Often you will find that as water enters the gully from the sides where a wave has broken and rolled over the rocks, the gully fills up and needs to empty back into the ocean. Try to find the place where the water is sucking or being pushed out of the gully. This is normally identified by fairly turbulent type water - an ideal place for any ambush predators. Also at this point you will find any other fish that are entering or leaving the gully during their hunt for food. Where this water pours over the surrounding rocks into the gully, you will also see a bit of white turbulent water and those fish that are in the gully will definitely be keeping an eye open along that line waiting for food to be brought to them.



 
Again it is always necessary to fish areas where there is colour in the water. Very clear water, where you can see the bottom is not good. You will generally be wasting your time.


Ledges

Many parts of our Coastline, particularly on the North Coast KZN, are characterized by miles of flat ledges. A 20-50m rocky ledge that starts on the beach and protrudes out to sea. Where the ledge meets the sea, there is always a steep drop off into relatively deep water - this deep water forms a trough between the Ledges and a sandbank further out. Waves break on the sandbank, then dissipate in the trough and then smack into the Ledge with some force.




Applying our principles of Hydrodynamics... we know that right in front of the ledge, the sand/rock will be scoured out on the seabed, to form an overhang/cave, which gives the perfect conditions for Reef fish to inhabit.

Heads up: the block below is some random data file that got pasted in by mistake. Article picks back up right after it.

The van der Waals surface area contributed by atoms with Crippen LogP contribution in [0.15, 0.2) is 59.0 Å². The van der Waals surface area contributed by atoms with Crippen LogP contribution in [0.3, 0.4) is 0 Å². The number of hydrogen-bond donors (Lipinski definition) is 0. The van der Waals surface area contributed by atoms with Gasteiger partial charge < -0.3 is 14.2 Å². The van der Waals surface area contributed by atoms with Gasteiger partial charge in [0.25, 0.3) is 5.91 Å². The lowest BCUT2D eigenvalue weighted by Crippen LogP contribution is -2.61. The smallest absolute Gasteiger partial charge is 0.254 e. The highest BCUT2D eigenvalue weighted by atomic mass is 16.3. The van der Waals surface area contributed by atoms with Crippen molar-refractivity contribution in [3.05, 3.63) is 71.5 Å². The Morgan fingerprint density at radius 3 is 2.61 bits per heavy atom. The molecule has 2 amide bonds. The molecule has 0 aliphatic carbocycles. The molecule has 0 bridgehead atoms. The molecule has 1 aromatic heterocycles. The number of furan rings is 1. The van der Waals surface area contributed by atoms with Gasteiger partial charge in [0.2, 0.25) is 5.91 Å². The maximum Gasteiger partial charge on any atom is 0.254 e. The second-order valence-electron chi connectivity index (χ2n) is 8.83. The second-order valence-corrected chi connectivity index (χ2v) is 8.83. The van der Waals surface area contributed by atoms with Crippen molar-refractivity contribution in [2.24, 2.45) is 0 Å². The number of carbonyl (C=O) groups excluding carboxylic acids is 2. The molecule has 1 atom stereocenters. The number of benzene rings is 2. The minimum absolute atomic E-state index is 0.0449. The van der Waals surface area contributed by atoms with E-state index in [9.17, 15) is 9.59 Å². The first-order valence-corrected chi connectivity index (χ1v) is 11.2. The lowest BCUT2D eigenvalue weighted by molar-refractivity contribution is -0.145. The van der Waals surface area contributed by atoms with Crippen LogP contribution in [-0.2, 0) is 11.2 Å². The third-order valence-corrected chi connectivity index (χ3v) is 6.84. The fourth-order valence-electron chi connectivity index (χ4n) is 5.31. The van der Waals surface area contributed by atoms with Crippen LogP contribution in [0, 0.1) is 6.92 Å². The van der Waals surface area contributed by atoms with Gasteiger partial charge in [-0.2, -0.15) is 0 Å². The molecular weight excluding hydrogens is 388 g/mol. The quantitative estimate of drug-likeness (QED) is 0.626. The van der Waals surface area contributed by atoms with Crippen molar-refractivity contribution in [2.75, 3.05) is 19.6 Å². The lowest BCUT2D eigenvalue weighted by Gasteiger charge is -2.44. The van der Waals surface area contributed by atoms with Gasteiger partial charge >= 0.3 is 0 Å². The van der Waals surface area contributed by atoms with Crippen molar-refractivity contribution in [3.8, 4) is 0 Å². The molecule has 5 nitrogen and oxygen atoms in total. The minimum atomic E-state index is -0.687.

Because there are many miles of similar looking ledges, one has to study the spots and choose one that is different... one with working water and with colour.

These ledges can only be fished at low tide, since the ledge drop-off becomes fairly dangerous to fish off at high tide, with breakers thundering into them. Spring low work the best, in a moderate sea, where the swells cause turbulence at the edge of the ledge with plenty working water and feeding opportunities.

The Sandbanks normally associated with these Ledges are usually within casting distance, so one can change plan of attack to target some predators by putting a bait out just short of, on top of, or over the sandbank.

Spinning with Poppers and Plugs also works well in the troughs off ledges. In this case... find some working water covering the trough, cast your lure parallel to the ledge and work it through the white water through to the other side. Numerous Kingfish species can be landed using this method.